The use of correlations is widespread in investment management theory and practice, from the construction of portfolios to the design of hedge trades to statistical arbitrage strategies.

A common difficulty encountered in all of these applications is the variation in correlation: assets that at one time appear to be suitably uncorrelated for hedging purposes, may become much more highly correlated at other times, such as periods of market stress. Conversely, stocks that appear suitable for pairs trading due to the high correlation in their prices or returns, may de-couple at a later time, causing significant losses.

The instability in the level of correlation is further aggravated by the empirical finding that the volatility in correlation is itself time-dependent: at times the correlations between assets may appear to fluctuate smoothly within a tight range; at other times we might see several fluctuations in the sign of the correlation coefficient over the course of a few days.

One tool I have found useful in this context is a concept I refer to as the* correlation signal, *defined at the average correlation divided by the standard deviation of the correlation coefficient. The chart below illustrates a typical pattern for a pair of Oil and Gas industry stocks. The blue line is the average daily correlation between the stocks, measured at 5-minute intervals. The red line is the correlation signal – the average daily correlation divided by the standard deviation in the intra-day correlation. The stochastic nature of both the correlation coefficient and the correlation signal is quite evident. Note that the correlation signal, unlike the coefficient, is not constrained within the limits of +/- 1. At times when the variation in correlation is low the signal an easily exceed those limits by as much as an order of magnitude.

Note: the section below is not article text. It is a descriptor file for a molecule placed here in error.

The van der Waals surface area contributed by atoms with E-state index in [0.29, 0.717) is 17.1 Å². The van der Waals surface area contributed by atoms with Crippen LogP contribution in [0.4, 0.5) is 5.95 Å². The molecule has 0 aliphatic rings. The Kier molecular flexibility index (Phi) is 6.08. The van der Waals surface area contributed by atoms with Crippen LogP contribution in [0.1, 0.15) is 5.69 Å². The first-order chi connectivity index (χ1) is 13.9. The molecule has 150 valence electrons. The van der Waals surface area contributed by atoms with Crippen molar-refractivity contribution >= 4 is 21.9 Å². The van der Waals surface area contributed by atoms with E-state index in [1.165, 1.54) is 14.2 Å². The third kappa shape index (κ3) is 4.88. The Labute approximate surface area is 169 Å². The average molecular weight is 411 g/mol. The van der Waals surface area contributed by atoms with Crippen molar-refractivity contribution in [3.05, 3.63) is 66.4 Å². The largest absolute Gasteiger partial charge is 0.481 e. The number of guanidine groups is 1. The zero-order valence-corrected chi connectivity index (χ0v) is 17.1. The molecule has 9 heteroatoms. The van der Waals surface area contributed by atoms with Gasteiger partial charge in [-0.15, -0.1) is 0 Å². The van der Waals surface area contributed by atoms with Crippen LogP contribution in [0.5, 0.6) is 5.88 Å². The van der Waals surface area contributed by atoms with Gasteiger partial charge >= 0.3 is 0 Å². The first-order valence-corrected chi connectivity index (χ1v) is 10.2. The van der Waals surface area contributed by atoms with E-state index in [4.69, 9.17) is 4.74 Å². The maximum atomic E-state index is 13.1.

In later posts I will illustrate the usefulness of the correlation signal in portfolio construction and statistical arbitrage. For now, let me just say that it is a measure of the strength of the correlation as a signal, relative to the noise of random variation in the correlation process. It can be used to identify situations in which a relationship – whether a positive or negative correlation – appears to be stable or unstable, and therefore viable as a basis for inference, or not.

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